Academic journal article Brigham Young University Law Review

"To the Person": RFRA's Blueprint for a Sustainable Exemption Regime

Academic journal article Brigham Young University Law Review

"To the Person": RFRA's Blueprint for a Sustainable Exemption Regime

Article excerpt

Introduction

The federal Religious Freedom Restoration Act (RFRA)1 seems to be a source of perpetual controversy. Perhaps this is because it was enacted in reaction to a previous controversy: the U.S. Supreme Court's decision in Employment Division v. Smith, which changed the legal landscape of religious claims.2 The Court's subsequent decision in City of Boerne v. Flores did nothing to quell controversy, declaring RFRA unconstitutional as applied to the states,3 and ignited debates by religious adherents about the need for state RFRAs across the country.4 Later, in Gonzales v. O Centro Espirita Beneficente Uniao do Vegetal, RFRA's weakened status got a boost from the Court, which gave greater life to the specificity requirement of RFRA's "to the person" language.5 More recently, controversy swirled around RFRA's application to the contraceptive mandate of the Affordable Care Act, especially as the Court decided Burwell v. Hobby Lobby Stores, Inc.6 Scholars have criticized the Hobby Lobby decision as interpreting RFRA too broadly,7 an interpretation which will inevitably allow religious adherents to "impose their religious view of morally correct behavior on others[,]"8 "give license to discriminate!,]"9 benefit from "an unfair special privilege to ignore the laws everyone else must obey[,]"10 and turn the U.S. Code into "Swiss cheese" through exemptions.11 On the other hand, scholars have argued that RFRA, in practice, is actually under-protecting religious adherents12 and that a flood13 of discriminatory RFRA claims simply has not emerged.14 Much of this controversy, past and present, stems from inconsistent application of RFRA's statutory language and the Supreme Court's precedent. It is as if lower courts lost RFRA's blueprint for success: the plain language of the statute.

The Supreme Court's decision in O Centro attempted to put some of RFRA's inconsistent application to rest, admonishing courts that RFRA's "to the person" language requires the government to focus its compelling interest to "the particular claimant."15 Although some have argued that O Centro did little to advance the RFRA cause,16 this Article suggests just the opposite. Indeed, this Article's analysis of post-O Centro cases that discuss RFRA's "to the person" language shows that courts are finally focusing on the particular claimant and, thus, returning to RFRA's plain language. This claimant-specific focus has manifested in courts' evaluations of compelling government interests, as in O Centro, and has also spurred "to the person" focus on RFRA's least restrictive means requirement. Ultimately, this Article argues that a strict application of the "to the person" language to both RFRA's compelling interest and least restrictive means requirements will achieve a long-awaited, sustainable religious exemption regime by awarding the most narrow exemptions to sincerely burdened religious adherents, thereby allowing the otherwise important purposes of generally applicable statutes to proceed while meaningfully vindicating the religious liberties of minority groups.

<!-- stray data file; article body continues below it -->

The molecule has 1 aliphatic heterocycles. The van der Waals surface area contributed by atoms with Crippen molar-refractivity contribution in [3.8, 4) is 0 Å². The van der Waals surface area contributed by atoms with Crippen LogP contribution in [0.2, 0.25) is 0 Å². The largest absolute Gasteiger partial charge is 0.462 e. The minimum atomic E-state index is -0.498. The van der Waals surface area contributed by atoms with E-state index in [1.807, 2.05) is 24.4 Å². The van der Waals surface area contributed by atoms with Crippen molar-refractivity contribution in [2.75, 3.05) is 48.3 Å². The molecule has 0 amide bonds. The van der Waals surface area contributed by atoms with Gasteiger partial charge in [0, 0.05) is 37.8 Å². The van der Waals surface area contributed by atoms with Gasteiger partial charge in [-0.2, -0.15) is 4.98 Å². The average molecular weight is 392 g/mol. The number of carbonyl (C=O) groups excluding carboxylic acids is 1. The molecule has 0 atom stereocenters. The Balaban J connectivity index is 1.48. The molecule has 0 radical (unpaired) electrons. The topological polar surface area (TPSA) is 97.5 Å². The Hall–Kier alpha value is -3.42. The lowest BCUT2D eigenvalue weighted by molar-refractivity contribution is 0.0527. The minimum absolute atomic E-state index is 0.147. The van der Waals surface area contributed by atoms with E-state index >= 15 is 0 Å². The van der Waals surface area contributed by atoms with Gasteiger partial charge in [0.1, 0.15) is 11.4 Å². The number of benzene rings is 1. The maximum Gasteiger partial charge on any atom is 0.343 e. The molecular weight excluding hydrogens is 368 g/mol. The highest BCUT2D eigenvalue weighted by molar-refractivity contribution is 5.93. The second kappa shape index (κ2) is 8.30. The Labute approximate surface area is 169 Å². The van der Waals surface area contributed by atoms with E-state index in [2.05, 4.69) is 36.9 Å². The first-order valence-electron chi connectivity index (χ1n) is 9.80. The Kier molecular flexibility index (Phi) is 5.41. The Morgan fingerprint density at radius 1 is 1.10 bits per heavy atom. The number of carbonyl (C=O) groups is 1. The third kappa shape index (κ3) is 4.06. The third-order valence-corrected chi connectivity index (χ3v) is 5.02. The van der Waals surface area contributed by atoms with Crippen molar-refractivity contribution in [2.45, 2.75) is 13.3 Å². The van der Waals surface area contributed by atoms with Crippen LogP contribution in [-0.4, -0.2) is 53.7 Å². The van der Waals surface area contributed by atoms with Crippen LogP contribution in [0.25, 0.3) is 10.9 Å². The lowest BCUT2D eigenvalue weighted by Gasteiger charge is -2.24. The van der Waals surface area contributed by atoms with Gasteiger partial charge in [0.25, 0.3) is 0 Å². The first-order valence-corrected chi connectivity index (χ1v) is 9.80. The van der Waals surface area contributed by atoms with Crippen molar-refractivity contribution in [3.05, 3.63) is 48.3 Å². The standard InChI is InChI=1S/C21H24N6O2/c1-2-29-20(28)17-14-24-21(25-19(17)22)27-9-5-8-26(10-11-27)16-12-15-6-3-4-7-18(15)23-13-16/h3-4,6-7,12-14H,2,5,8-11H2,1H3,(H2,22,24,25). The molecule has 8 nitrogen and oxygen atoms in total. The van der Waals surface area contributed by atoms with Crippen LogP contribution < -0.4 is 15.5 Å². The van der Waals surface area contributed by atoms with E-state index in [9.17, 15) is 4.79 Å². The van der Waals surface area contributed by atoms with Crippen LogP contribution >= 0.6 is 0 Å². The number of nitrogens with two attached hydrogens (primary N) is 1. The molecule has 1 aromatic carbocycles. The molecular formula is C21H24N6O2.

In advancing this thesis, this Article takes the normative position that RFRA's standard is better suited to achieve American pluralism than the standard set forth in Smith. RFRA relieves governmental burdens upon the free exercise of sincere religious adherents, even where the burden is a completely incidental result of government action-Smith does not. RFRA reflects the American commitment to pluralism and inclusion by granting relief to the smallest quantity of sincere religious adherents-usually possessing minority views that get little attention in Congress - while respecting majoritarian initiatives advanced by that body and the executive. However, it should be noted that RFRA is not a cure-all approach to every issue of religious freedom.17 Rather, it functions as a backdrop, providing religious freedom coverage that other statutes fail to provide.

Part I of this Article discusses RFRA's historical background, touching on legislative history relevant to the "to the person" standard, and proceeds to view RFRA in eras of potency of judicial application. …

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